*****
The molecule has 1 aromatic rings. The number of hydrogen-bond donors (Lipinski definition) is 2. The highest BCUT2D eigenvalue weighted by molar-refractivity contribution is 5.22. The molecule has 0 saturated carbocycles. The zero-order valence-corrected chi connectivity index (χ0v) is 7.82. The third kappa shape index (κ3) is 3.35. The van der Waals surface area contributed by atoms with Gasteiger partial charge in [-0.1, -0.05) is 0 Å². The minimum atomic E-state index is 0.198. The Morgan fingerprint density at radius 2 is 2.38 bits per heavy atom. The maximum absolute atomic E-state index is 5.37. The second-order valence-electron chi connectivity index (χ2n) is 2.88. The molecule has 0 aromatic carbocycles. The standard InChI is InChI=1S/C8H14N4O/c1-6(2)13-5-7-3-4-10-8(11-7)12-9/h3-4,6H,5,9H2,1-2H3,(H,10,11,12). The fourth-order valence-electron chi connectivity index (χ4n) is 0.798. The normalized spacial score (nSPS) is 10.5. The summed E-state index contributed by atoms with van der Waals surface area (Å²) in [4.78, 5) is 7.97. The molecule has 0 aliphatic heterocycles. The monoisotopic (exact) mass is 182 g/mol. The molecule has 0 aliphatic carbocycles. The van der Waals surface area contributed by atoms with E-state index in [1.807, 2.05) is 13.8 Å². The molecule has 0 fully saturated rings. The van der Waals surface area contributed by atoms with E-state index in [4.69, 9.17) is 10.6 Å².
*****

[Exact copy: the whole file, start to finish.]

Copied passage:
The molecule has 1 aromatic rings. The number of hydrogen-bond donors (Lipinski definition) is 2. The highest BCUT2D eigenvalue weighted by molar-refractivity contribution is 5.22. The molecule has 0 saturated carbocycles. The zero-order valence-corrected chi connectivity index (χ0v) is 7.82. The third kappa shape index (κ3) is 3.35. The van der Waals surface area contributed by atoms with Gasteiger partial charge in [-0.1, -0.05) is 0 Å². The minimum atomic E-state index is 0.198. The Morgan fingerprint density at radius 2 is 2.38 bits per heavy atom. The maximum absolute atomic E-state index is 5.37. The second-order valence-electron chi connectivity index (χ2n) is 2.88. The molecule has 0 aromatic carbocycles. The standard InChI is InChI=1S/C8H14N4O/c1-6(2)13-5-7-3-4-10-8(11-7)12-9/h3-4,6H,5,9H2,1-2H3,(H,10,11,12). The fourth-order valence-electron chi connectivity index (χ4n) is 0.798. The normalized spacial score (nSPS) is 10.5. The summed E-state index contributed by atoms with van der Waals surface area (Å²) in [4.78, 5) is 7.97. The molecule has 0 aliphatic heterocycles. The monoisotopic (exact) mass is 182 g/mol. The molecule has 0 aliphatic carbocycles. The van der Waals surface area contributed by atoms with E-state index in [1.807, 2.05) is 13.8 Å². The molecule has 0 fully saturated rings. The van der Waals surface area contributed by atoms with E-state index in [4.69, 9.17) is 10.6 Å².